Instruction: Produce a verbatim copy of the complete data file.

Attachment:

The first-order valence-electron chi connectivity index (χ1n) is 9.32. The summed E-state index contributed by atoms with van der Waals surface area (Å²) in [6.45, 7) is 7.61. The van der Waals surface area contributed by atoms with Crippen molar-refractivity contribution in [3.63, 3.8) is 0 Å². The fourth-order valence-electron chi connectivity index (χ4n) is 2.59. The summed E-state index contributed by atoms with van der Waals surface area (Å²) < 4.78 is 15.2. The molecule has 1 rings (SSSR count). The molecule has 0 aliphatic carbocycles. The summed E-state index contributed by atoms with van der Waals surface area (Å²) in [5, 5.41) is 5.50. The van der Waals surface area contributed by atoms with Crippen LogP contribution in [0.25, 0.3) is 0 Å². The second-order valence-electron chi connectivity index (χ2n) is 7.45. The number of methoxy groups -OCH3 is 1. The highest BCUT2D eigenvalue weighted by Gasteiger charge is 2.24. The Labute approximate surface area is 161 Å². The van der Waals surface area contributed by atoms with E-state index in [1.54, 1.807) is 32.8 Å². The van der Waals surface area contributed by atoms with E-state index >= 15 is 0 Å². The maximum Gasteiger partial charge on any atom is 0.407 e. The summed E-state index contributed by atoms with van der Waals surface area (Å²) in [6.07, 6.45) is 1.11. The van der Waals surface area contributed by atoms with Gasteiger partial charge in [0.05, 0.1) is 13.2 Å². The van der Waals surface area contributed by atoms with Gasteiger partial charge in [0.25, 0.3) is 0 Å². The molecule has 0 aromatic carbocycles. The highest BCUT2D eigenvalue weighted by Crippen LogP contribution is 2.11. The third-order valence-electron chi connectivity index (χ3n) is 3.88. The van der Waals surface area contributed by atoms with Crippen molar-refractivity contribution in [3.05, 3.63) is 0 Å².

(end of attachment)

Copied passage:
The first-order valence-electron chi connectivity index (χ1n) is 9.32. The summed E-state index contributed by atoms with van der Waals surface area (Å²) in [6.45, 7) is 7.61. The van der Waals surface area contributed by atoms with Crippen molar-refractivity contribution in [3.63, 3.8) is 0 Å². The fourth-order valence-electron chi connectivity index (χ4n) is 2.59. The summed E-state index contributed by atoms with van der Waals surface area (Å²) < 4.78 is 15.2. The molecule has 1 rings (SSSR count). The molecule has 0 aliphatic carbocycles. The summed E-state index contributed by atoms with van der Waals surface area (Å²) in [5, 5.41) is 5.50. The van der Waals surface area contributed by atoms with Crippen LogP contribution in [0.25, 0.3) is 0 Å². The second-order valence-electron chi connectivity index (χ2n) is 7.45. The number of methoxy groups -OCH3 is 1. The highest BCUT2D eigenvalue weighted by Gasteiger charge is 2.24. The Labute approximate surface area is 161 Å². The van der Waals surface area contributed by atoms with E-state index in [1.54, 1.807) is 32.8 Å². The van der Waals surface area contributed by atoms with E-state index >= 15 is 0 Å². The maximum Gasteiger partial charge on any atom is 0.407 e. The summed E-state index contributed by atoms with van der Waals surface area (Å²) in [6.07, 6.45) is 1.11. The van der Waals surface area contributed by atoms with Gasteiger partial charge in [0.05, 0.1) is 13.2 Å². The van der Waals surface area contributed by atoms with Gasteiger partial charge in [0.25, 0.3) is 0 Å². The molecule has 0 aromatic carbocycles. The highest BCUT2D eigenvalue weighted by Crippen LogP contribution is 2.11. The third-order valence-electron chi connectivity index (χ3n) is 3.88. The van der Waals surface area contributed by atoms with Crippen molar-refractivity contribution in [3.05, 3.63) is 0 Å².